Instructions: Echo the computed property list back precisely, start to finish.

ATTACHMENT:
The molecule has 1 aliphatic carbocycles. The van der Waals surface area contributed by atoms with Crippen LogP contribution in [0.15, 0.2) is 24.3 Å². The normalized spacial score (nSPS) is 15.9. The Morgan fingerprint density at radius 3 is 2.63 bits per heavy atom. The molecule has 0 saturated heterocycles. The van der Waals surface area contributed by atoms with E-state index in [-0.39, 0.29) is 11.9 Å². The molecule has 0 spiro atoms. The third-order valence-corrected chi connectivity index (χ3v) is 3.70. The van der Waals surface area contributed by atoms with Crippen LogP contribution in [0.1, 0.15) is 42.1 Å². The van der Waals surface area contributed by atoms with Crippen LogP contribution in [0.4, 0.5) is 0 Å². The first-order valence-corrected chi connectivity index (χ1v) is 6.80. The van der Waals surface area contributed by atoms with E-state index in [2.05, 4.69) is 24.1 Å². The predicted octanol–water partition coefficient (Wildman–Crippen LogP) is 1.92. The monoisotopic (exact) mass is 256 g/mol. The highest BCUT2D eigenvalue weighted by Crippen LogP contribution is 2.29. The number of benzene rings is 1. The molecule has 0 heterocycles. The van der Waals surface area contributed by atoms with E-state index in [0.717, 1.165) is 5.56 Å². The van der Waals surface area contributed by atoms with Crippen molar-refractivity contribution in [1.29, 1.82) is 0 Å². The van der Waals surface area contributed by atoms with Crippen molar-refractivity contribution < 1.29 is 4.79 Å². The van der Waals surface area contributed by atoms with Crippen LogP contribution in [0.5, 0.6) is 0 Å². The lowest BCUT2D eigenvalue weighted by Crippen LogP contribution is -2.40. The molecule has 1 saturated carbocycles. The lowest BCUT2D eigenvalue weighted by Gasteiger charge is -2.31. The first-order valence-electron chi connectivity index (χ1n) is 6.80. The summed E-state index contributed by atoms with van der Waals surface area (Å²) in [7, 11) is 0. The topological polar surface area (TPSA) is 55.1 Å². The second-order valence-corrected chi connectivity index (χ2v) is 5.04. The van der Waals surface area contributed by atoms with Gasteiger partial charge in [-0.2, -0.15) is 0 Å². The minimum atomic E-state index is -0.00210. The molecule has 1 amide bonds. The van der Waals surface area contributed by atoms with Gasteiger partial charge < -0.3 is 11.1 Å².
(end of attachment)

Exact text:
The molecule has 1 aliphatic carbocycles. The van der Waals surface area contributed by atoms with Crippen LogP contribution in [0.15, 0.2) is 24.3 Å². The normalized spacial score (nSPS) is 15.9. The Morgan fingerprint density at radius 3 is 2.63 bits per heavy atom. The molecule has 0 saturated heterocycles. The van der Waals surface area contributed by atoms with E-state index in [-0.39, 0.29) is 11.9 Å². The molecule has 0 spiro atoms. The third-order valence-corrected chi connectivity index (χ3v) is 3.70. The van der Waals surface area contributed by atoms with Crippen LogP contribution in [0.1, 0.15) is 42.1 Å². The van der Waals surface area contributed by atoms with Crippen LogP contribution in [0.4, 0.5) is 0 Å². The first-order valence-corrected chi connectivity index (χ1v) is 6.80. The van der Waals surface area contributed by atoms with E-state index in [2.05, 4.69) is 24.1 Å². The predicted octanol–water partition coefficient (Wildman–Crippen LogP) is 1.92. The monoisotopic (exact) mass is 256 g/mol. The highest BCUT2D eigenvalue weighted by Crippen LogP contribution is 2.29. The number of benzene rings is 1. The molecule has 0 heterocycles. The van der Waals surface area contributed by atoms with E-state index in [0.717, 1.165) is 5.56 Å². The van der Waals surface area contributed by atoms with Crippen molar-refractivity contribution in [1.29, 1.82) is 0 Å². The van der Waals surface area contributed by atoms with Crippen molar-refractivity contribution < 1.29 is 4.79 Å². The van der Waals surface area contributed by atoms with Crippen LogP contribution in [0.5, 0.6) is 0 Å². The lowest BCUT2D eigenvalue weighted by Crippen LogP contribution is -2.40. The molecule has 1 saturated carbocycles. The lowest BCUT2D eigenvalue weighted by Gasteiger charge is -2.31. The first-order valence-electron chi connectivity index (χ1n) is 6.80. The summed E-state index contributed by atoms with van der Waals surface area (Å²) in [7, 11) is 0. The topological polar surface area (TPSA) is 55.1 Å². The second-order valence-corrected chi connectivity index (χ2v) is 5.04. The van der Waals surface area contributed by atoms with Gasteiger partial charge in [-0.2, -0.15) is 0 Å². The minimum atomic E-state index is -0.00210. The molecule has 1 amide bonds. The van der Waals surface area contributed by atoms with Gasteiger partial charge < -0.3 is 11.1 Å².